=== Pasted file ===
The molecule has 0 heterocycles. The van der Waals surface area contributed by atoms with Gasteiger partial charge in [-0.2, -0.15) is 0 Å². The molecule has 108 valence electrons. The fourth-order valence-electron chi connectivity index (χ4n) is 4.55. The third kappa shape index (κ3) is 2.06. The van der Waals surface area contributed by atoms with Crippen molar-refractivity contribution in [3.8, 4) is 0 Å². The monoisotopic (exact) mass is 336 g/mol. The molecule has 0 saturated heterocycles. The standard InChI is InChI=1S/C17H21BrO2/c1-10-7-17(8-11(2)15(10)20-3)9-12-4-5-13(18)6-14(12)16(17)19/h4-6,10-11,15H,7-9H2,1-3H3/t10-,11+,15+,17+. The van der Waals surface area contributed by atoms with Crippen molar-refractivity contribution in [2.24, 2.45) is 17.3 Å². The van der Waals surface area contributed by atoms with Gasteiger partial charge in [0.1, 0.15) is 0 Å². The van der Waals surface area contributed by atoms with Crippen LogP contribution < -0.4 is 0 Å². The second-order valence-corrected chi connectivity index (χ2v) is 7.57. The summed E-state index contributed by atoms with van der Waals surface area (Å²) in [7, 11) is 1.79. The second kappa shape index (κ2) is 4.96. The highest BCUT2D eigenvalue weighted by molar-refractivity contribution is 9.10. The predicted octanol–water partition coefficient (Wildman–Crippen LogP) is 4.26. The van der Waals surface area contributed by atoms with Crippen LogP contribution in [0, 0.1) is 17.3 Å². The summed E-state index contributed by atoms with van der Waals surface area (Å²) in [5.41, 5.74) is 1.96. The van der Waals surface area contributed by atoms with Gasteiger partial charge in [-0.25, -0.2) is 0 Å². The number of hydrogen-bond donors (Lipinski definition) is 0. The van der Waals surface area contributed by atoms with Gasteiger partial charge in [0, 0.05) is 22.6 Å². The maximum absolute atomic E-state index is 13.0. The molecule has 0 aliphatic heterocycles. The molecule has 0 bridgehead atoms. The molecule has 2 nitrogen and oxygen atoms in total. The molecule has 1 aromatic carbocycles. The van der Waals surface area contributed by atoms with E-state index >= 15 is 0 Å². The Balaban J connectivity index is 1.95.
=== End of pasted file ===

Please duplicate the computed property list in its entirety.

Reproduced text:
The molecule has 0 heterocycles. The van der Waals surface area contributed by atoms with Gasteiger partial charge in [-0.2, -0.15) is 0 Å². The molecule has 108 valence electrons. The fourth-order valence-electron chi connectivity index (χ4n) is 4.55. The third kappa shape index (κ3) is 2.06. The van der Waals surface area contributed by atoms with Crippen molar-refractivity contribution in [3.8, 4) is 0 Å². The monoisotopic (exact) mass is 336 g/mol. The molecule has 0 saturated heterocycles. The standard InChI is InChI=1S/C17H21BrO2/c1-10-7-17(8-11(2)15(10)20-3)9-12-4-5-13(18)6-14(12)16(17)19/h4-6,10-11,15H,7-9H2,1-3H3/t10-,11+,15+,17+. The van der Waals surface area contributed by atoms with Crippen molar-refractivity contribution in [2.24, 2.45) is 17.3 Å². The van der Waals surface area contributed by atoms with Gasteiger partial charge in [0.1, 0.15) is 0 Å². The van der Waals surface area contributed by atoms with Crippen LogP contribution < -0.4 is 0 Å². The second-order valence-corrected chi connectivity index (χ2v) is 7.57. The summed E-state index contributed by atoms with van der Waals surface area (Å²) in [7, 11) is 1.79. The second kappa shape index (κ2) is 4.96. The highest BCUT2D eigenvalue weighted by molar-refractivity contribution is 9.10. The predicted octanol–water partition coefficient (Wildman–Crippen LogP) is 4.26. The van der Waals surface area contributed by atoms with Crippen LogP contribution in [0, 0.1) is 17.3 Å². The summed E-state index contributed by atoms with van der Waals surface area (Å²) in [5.41, 5.74) is 1.96. The van der Waals surface area contributed by atoms with Gasteiger partial charge in [-0.25, -0.2) is 0 Å². The number of hydrogen-bond donors (Lipinski definition) is 0. The van der Waals surface area contributed by atoms with Gasteiger partial charge in [0, 0.05) is 22.6 Å². The maximum absolute atomic E-state index is 13.0. The molecule has 0 aliphatic heterocycles. The molecule has 0 bridgehead atoms. The molecule has 2 nitrogen and oxygen atoms in total. The molecule has 1 aromatic carbocycles. The van der Waals surface area contributed by atoms with E-state index >= 15 is 0 Å². The Balaban J connectivity index is 1.95.